Friday, April 9, 2010

Michael Carrithers' "Buddha": Book Review

Barely two pages repeat the standard account of his life; half of these hundred pages explore the Indian contexts that inspired and then separated the Buddha from his predecessors. Carrithers emphasizes the psychological, "insight" (vipassana) meditation and moral aspects of dharma. He argues that while the legends compress his enlightenment into one moonlit night, that true liberation for him as his followers came over a lifetime's application of lofty ideals to daily rigor.

It's a pragmatic, rather than nihilistic, pessimist, life-denying, or navel-gazing attitude. Carrithers dismisses the fantastic tales; he explores instead the secular ideas. Tested by experience, the Buddha's "stubbornly disciplined pragmatism" marks the man and his message. His originality emerged from "his close analysis of human experience, but his importance stemmed from his acceptance of this common Indian belief in rebirth." (53-4) Carrithers delves into the Indian traditions at surprising length, carefully dissecting how the Buddha integrated some, rejected some-- while challenging the estates system and the caste structure by offering everyone some chance to better their karmic situation.

Elucidating "tanha," the "clinging, craving, impulse, thirst" whose propensity comprises the First Noble Truth of Suffering, Carrithers shows how "the impersonal active principle" was what the Buddha sought to discover as an answer to the eternal human condition: "how did I come to be in this sorry plight?" (64-5) While monks tend to gain the advantage by renouncing earthly ties to seek such detachment from cares, Carrithers concludes by showing the wider integration of the laity into this ideal. Practicality, the analogy with "skillful" craftsmanship to the spiritual quest, and psychological explanations for human predicaments and their remedies characterize for Carrithers the Buddhist synthesis.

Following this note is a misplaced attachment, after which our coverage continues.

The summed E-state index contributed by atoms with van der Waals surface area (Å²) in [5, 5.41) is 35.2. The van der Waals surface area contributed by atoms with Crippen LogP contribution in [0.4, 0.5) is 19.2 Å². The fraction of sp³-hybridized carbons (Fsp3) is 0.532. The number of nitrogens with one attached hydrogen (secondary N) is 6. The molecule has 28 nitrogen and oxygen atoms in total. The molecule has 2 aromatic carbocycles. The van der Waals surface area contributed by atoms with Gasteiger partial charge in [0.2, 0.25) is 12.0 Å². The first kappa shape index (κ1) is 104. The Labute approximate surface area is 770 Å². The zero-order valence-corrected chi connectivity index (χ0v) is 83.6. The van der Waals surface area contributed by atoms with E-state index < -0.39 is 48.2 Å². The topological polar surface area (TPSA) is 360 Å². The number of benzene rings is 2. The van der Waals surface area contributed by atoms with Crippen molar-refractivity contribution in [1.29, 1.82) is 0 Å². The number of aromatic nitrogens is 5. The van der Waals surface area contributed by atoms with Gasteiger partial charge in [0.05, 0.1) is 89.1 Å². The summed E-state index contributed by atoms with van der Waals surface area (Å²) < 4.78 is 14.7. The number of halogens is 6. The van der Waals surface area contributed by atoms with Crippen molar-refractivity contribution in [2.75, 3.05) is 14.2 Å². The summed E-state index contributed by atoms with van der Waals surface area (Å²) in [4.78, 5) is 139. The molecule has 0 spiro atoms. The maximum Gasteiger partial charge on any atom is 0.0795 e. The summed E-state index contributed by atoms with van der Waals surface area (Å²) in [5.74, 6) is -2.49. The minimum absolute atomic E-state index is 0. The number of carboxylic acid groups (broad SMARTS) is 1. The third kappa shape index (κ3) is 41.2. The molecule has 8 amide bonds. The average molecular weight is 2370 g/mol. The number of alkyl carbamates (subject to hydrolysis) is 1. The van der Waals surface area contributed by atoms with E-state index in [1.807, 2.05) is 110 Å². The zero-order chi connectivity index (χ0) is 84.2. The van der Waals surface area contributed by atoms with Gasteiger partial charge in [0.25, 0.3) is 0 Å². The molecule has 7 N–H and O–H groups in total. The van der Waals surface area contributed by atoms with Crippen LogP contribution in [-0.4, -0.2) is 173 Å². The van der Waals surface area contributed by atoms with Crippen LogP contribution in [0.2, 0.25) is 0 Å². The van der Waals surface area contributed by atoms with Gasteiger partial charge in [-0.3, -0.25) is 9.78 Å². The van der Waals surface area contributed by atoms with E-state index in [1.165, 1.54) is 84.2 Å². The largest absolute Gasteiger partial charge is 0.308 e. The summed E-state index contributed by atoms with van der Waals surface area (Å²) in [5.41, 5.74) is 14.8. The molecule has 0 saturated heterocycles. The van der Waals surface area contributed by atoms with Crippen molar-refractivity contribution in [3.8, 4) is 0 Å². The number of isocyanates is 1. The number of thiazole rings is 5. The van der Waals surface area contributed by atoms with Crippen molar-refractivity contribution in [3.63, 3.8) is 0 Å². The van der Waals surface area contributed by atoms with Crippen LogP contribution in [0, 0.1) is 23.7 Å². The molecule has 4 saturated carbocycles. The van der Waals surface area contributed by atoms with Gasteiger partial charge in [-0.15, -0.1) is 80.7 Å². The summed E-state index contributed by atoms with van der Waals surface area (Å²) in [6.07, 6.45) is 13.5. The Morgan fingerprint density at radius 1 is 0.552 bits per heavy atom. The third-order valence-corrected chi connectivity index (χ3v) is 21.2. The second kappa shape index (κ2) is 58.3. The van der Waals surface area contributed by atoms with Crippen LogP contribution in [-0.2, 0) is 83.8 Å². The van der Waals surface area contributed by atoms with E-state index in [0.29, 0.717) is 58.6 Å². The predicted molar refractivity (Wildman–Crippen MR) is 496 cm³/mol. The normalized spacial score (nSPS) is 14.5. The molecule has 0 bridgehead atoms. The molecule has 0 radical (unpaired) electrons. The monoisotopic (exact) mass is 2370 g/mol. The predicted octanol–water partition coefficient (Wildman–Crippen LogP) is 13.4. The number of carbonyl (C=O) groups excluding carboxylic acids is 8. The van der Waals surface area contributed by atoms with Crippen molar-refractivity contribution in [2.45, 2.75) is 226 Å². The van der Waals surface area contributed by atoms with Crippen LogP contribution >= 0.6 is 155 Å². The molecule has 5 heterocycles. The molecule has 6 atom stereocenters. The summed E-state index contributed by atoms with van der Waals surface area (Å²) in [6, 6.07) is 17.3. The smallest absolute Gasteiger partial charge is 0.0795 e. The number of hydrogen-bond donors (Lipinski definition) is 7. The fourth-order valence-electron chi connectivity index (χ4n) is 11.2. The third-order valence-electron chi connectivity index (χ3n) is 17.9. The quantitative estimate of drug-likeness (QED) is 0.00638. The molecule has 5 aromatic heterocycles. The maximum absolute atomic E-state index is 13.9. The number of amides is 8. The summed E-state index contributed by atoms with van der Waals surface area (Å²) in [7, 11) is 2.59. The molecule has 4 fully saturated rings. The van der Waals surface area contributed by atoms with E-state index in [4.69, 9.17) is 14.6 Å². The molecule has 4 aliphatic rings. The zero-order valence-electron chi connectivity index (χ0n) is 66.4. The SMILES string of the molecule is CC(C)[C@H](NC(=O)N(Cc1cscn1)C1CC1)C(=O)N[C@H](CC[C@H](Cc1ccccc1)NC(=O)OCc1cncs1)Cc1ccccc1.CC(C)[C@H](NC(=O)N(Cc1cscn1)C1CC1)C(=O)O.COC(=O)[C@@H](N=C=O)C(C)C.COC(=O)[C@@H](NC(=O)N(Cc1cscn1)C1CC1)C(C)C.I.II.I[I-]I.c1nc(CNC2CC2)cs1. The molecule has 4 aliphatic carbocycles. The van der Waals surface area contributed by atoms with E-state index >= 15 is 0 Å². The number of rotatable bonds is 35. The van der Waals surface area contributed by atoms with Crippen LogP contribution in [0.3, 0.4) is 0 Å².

This brings in an ethical, outwardly directed dimension, for after one has sought to tame one's desires, one needs to guide others along this same path to reduce their suffering. The Buddha's discourse to some common folk, the Kalamans, therefore assumes importance: rational attention to easing harm and maximizing benefit will hasten the betterment of all. While Carrithers (perhaps for editing reasons) skims over how cultural relativism does and does not apply to how our values are rooted in our own time and place, nonetheless he suggests how Buddhist concerns connect the psychic, the small-scale, and the "universal collectivity of all things."

Therefore, for those reading this book in the West, beyond its parochial origins, the Buddhist philosophy can suggest a template akin to Socratic reflection. Upon it, rational moderns may construct a values-based platform for self-transformation. As with this life, "shorn of its mythical elements," a Buddha freed from legend (you do not even learn the name of his son and wife here nor of the cities he travelled among, nor of his birthplace, for instance) may present a sensible example for secular inspiration. (Posted to Amazon US 4-28-10; highly recommended companion in the Oxford UP's "Very Short Introductions" series: Damien Keown's "Buddhism.")

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